Archive for the ‘Tulsa World Mike Turpin’ Category

EXCLUSIVE DOCUMENTS: Poultry Attorneys Claim Edmondson’s Contingency Fee Contracts with Former AG’s Firm Break Oklahoma and U.S. Law

March 2, 2007

Attorneys representing Tyson Foods Inc. filed a motion (Read full motion) Wednesday that calls into question the legality of Attorney General Drew Edmonsdon awarding contingency fee contracts to several private law firms – including former attorney general and friend Mike Turpin – in regards to the poultry suit. Tyson lawyers hope to get the private attorneys dismissed and have Edmondson “carry his own water with this lawsuite” or have the suit dismissed altogether.

The motion states that Edmondson entered into contingency fee contracts with several private law firms authorizing them to represent the state and promising them a substantial portion of any recovery the state might obtain. The motion says such a contract “violates both the U.S. and Oklahoma constitutions.”

“The Contingency Fee Contract transgresses due process under both the U.S. and Oklahoma constitutions because it inextricably commingles use of the State’s power by private attorneys with an executory obligation on the part of the State to provide these attorneys with massive private profit that varies depending on the results of the litigation…”

“Moreover, because the Contract commits a large percentage of any damages the State may recover to the State Contingency Lawyers in the absence of a specific legislative authorization, the Attorney General has violated the separation-of-powers provisions of the Oklahoma Constitution…”

The motion aslso asks the question that the Tulsa World and The Oklahoman seems to want to ignore:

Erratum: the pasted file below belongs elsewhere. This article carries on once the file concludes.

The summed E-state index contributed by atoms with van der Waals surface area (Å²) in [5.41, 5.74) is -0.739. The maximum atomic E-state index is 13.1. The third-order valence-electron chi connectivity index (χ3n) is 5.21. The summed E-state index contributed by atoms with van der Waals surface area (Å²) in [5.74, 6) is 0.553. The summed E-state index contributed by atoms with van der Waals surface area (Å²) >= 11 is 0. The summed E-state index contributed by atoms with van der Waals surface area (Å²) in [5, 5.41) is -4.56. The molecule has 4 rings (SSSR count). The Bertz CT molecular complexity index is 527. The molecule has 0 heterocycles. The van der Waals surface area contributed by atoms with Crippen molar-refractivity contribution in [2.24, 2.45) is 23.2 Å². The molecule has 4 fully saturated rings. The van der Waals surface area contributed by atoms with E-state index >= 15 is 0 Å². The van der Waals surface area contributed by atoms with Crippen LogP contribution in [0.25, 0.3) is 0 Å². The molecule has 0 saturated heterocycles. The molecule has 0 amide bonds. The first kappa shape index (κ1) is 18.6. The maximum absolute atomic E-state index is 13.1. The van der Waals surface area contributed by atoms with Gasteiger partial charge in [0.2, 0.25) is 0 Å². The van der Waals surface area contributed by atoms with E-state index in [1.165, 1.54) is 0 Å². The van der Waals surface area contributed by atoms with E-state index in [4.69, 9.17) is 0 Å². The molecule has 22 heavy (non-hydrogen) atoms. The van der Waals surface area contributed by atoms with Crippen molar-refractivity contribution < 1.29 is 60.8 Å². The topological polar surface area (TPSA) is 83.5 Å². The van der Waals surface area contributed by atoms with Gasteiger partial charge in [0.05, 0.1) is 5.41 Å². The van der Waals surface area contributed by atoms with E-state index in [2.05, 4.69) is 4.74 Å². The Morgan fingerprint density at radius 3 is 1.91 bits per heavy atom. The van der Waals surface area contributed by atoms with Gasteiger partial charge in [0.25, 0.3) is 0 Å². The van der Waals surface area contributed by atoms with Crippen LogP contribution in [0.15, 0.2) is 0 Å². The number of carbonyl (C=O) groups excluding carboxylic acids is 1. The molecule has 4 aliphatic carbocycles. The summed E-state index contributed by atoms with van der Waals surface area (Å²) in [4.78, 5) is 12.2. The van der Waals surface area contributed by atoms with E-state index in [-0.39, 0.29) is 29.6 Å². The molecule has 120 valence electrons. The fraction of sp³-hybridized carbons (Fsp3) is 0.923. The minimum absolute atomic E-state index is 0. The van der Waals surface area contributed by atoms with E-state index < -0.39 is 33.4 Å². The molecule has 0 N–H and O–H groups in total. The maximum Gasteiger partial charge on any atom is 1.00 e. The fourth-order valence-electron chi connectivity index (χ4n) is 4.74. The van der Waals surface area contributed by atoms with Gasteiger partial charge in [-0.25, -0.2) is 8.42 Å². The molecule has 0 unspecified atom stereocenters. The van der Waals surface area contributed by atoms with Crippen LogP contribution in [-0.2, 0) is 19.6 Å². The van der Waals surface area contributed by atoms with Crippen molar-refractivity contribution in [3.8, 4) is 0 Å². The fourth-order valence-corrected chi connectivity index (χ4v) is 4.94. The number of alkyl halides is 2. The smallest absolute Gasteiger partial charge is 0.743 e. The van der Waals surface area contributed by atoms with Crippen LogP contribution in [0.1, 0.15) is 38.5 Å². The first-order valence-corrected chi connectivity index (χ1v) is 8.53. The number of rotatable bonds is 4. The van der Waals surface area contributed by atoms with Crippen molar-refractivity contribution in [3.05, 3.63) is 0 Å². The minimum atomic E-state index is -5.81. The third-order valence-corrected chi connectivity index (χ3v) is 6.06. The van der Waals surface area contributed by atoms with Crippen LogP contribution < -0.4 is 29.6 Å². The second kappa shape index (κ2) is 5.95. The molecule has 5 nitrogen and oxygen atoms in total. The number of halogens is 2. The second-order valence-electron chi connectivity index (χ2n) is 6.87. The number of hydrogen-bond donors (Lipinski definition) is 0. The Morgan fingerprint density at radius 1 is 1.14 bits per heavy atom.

“The Attorney General is hardly immune from thoughts of personal gain in some form. The State Contingency Lawyers hired here are the same law firms the Attorney General hired to prosecute the State’s claims against the tobacco industry. These attorneys have donated tens of thousands of dollars to the Attorney General’s campaigns in recent years. In short, the Attorney General has hired his biggest supporters and has thereby violated due process by creating at least a reasonable impression of impropriety.”

EXCLUSIVE DOCUMENTS: Poultry Attorneys Claim Edmondson’s Contingency Fee Contracts with Former AG’s Firm Break Oklahoma and U.S. Law

March 2, 2007

Attorneys representing Tyson Foods Inc. filed a motion (Read full motion) Wednesday that calls into question the legality of Attorney General Drew Edmonsdon awarding contingency fee contracts to several private law firms – including former attorney general and friend Mike Turpin – in regards to the poultry suit. Tyson lawyers hope to get the private attorneys dismissed and have Edmondson “carry his own water with this lawsuite” or have the suit dismissed altogether.

The motion states that Edmondson entered into contingency fee contracts with several private law firms authorizing them to represent the state and promising them a substantial portion of any recovery the state might obtain. The motion says such a contract “violates both the U.S. and Oklahoma constitutions.”

“The Contingency Fee Contract transgresses due process under both the U.S. and Oklahoma constitutions because it inextricably commingles use of the State’s power by private attorneys with an executory obligation on the part of the State to provide these attorneys with massive private profit that varies depending on the results of the litigation…”

“Moreover, because the Contract commits a large percentage of any damages the State may recover to the State Contingency Lawyers in the absence of a specific legislative authorization, the Attorney General has violated the separation-of-powers provisions of the Oklahoma Constitution…”

The motion aslso asks the question that the Tulsa World and The Oklahoman seems to want to ignore:

“The Attorney General is hardly immune from thoughts of personal gain in some form. The State Contingency Lawyers hired here are the same law firms the Attorney General hired to prosecute the State’s claims against the tobacco industry. These attorneys have donated tens of thousands of dollars to the Attorney General’s campaigns in recent years. In short, the Attorney General has hired his biggest supporters and has thereby violated due process by creating at least a reasonable impression of impropriety.”